Inspired by an article I saw in a job newspaper, I decided to write this article when I realized that several of the points could be related to writers. Why is this important? To put it simply, we have to recognize our faults before we can begin trying to change them. Some things will always be a struggle, but others don’t have to be. So take a look at the list below and see if anything sounds familiar.


1. They wait to get inspired – Just sitting around waiting isn’t going to get anything written. Grab your muse by the shoulders, sit her down, and refuse to let her leave until you write something. (Unless your muse is an actual person.)

2. They fail to plan ahead – This isn’t necessarily referring to an outline. There are plenty of writers who do without one, although you should still have some idea of where you want your story to go. This is also referring to your writing goals. What do you want out of your writing and what do you hope to accomplish? These decisions will and should impact other things, like where you will decide to be published and what kind of writing form you will use.

3. They don’t do their homework – There is nothing that turns a reader off quite like inconsistencies and inaccuracies. It can make your audience doubt everything else you say, and make you seem uneducated. It is also just plain annoying. Don’t risk taking you readers out of the story. Check and double check your facts. While we are on the subject, it wouldn’t hurt to do a little research on the business side of writing as well. Marketing and promotion, as well as the ins and outs of the industry, are becoming increasingly important for writers to know about.

4. They think certain jobs, genres, opportunities, and activities are beneath them – Think you are above marketing your own work? You don’t want to stoop to doing that local speaking gig? Then you are probably already rich and a household name. If not then suck it up. You can’t get by in life without doing at least a few things that you don’t want. Writing is no different, especially if you are new to the scene.

5. They try to do things that do not align with their skill set or education level – For a long time I wanted to write poetry. Too bad my poetry wasn’t very good. I liked it, and others said that they liked it, but it wasn’t what was getting published at the time. (Or now) Taking a step back I knew I could try to self-publish, but I would be better off delegating poetry to a hobby, and spend my real writing time doing something I am better at and that gives me more satisfaction.

6. They procrastinate or give up due to distractions – The writer’s curse. Procrastination is easy in any job where you don’t have a boss hovering over you demanding your work, but I have found in writing it is even more so. Distractions are not exactly scarce either. Writers are usually very creative, and like to let their imaginations roam. It helps give them new ideas. That’s not a bad thing. We all have times however that daydreaming isn’t productive, it is just a hindrance. It is important to recognize those times and be able to pull yourself back to work when necessary.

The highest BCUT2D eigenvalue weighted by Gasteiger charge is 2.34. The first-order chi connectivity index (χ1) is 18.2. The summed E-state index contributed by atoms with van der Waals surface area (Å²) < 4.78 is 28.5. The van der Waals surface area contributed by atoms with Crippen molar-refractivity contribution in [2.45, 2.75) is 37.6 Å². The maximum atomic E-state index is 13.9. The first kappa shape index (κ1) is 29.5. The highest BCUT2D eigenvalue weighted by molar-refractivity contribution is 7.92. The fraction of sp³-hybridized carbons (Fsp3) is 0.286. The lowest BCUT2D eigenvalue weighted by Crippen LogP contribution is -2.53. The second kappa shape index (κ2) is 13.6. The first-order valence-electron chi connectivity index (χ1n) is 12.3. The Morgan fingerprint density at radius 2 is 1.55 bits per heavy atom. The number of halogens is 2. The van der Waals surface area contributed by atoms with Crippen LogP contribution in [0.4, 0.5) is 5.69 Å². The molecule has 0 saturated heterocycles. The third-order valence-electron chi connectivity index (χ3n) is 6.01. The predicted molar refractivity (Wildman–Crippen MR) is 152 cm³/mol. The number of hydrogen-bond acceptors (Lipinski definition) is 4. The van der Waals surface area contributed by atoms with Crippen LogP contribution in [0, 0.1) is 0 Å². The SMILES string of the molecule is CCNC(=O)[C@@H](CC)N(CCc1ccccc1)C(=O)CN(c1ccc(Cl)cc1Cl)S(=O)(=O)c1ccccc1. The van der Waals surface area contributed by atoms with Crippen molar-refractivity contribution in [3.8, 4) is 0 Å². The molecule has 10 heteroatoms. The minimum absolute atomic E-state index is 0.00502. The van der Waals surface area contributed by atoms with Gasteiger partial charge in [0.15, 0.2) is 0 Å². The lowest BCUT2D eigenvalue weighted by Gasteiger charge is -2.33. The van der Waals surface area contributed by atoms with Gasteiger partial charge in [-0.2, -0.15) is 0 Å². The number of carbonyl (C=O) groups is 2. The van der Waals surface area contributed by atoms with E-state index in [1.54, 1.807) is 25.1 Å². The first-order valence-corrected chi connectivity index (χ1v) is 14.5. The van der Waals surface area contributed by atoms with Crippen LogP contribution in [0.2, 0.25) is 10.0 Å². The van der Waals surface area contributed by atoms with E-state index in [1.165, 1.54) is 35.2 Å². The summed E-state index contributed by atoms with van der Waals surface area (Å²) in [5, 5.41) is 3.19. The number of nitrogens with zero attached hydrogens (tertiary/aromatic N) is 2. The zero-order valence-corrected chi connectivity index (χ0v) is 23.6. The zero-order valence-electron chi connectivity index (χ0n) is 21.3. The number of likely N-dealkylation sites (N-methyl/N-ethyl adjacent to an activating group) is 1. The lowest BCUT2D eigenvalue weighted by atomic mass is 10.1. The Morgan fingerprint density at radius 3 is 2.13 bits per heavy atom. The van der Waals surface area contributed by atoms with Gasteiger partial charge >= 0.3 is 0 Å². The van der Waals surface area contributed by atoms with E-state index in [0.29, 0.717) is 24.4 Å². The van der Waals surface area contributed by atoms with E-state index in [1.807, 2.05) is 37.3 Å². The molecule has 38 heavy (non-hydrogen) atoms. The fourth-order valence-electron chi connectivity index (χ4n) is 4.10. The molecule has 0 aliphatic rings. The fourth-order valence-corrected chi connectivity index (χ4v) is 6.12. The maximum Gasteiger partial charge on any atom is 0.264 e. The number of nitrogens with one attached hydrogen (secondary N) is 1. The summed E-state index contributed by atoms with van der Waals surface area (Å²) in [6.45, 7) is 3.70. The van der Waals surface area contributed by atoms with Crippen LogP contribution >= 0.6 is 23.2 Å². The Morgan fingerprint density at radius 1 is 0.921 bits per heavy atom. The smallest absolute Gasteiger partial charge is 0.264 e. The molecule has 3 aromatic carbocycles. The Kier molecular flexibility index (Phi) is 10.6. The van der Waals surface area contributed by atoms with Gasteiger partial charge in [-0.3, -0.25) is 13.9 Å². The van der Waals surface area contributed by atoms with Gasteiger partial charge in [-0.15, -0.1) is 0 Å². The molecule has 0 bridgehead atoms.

7. They practice making excuses – This one is pretty self-explanatory. I didn’t write today because… My book didn’t sell because… I’m not going to take that writing job because… You know the saying “you can lie to everyone else, but you can’t lie to yourself”? You don’t really believe the excuses anyway, so why bother making them?

8. They compare themselves with others – This is especially easy to do when you can hop online anywhere, anytime, and check out what someone is doing. You can compare yourself with big name authors or your next door neighbor, and still find things to be envious of. Keep in mind point number 2. You know where you want to go and what you want to do. Everything else is just a distraction. Ignore how well others are doing and be grateful for what you’ve done. Finishing that first book, making you first sale, writing your first autograph, getting your first paycheck (or second, or third). Your milestones are the ones you should be paying attention to.

9. They don’t treat writing like a business – There are two types of writers. Those who do it as a hobby, and those who want to make money. You should plan and treat your writing accordingly. If you want to make money you will have to start thinking of yourself and your books as a product. Learn about your business, put money and time into it, and be professional.

10. They fall down and never get back up – We have all had failures in our lives. A book we didn’t finish, or one that we managed to publish, but didn’t sell. Maybe you fell for a writing scam or got a rejection letter. The point is, you can’t take that as being the end of your dream. No matter what you have to keep trying and keep writing. Everything in this world is going to try to get you down and destroy your spirit, as a writer it is your job not to let it, and then write about your experience. It’s an unending fight. Good Luck!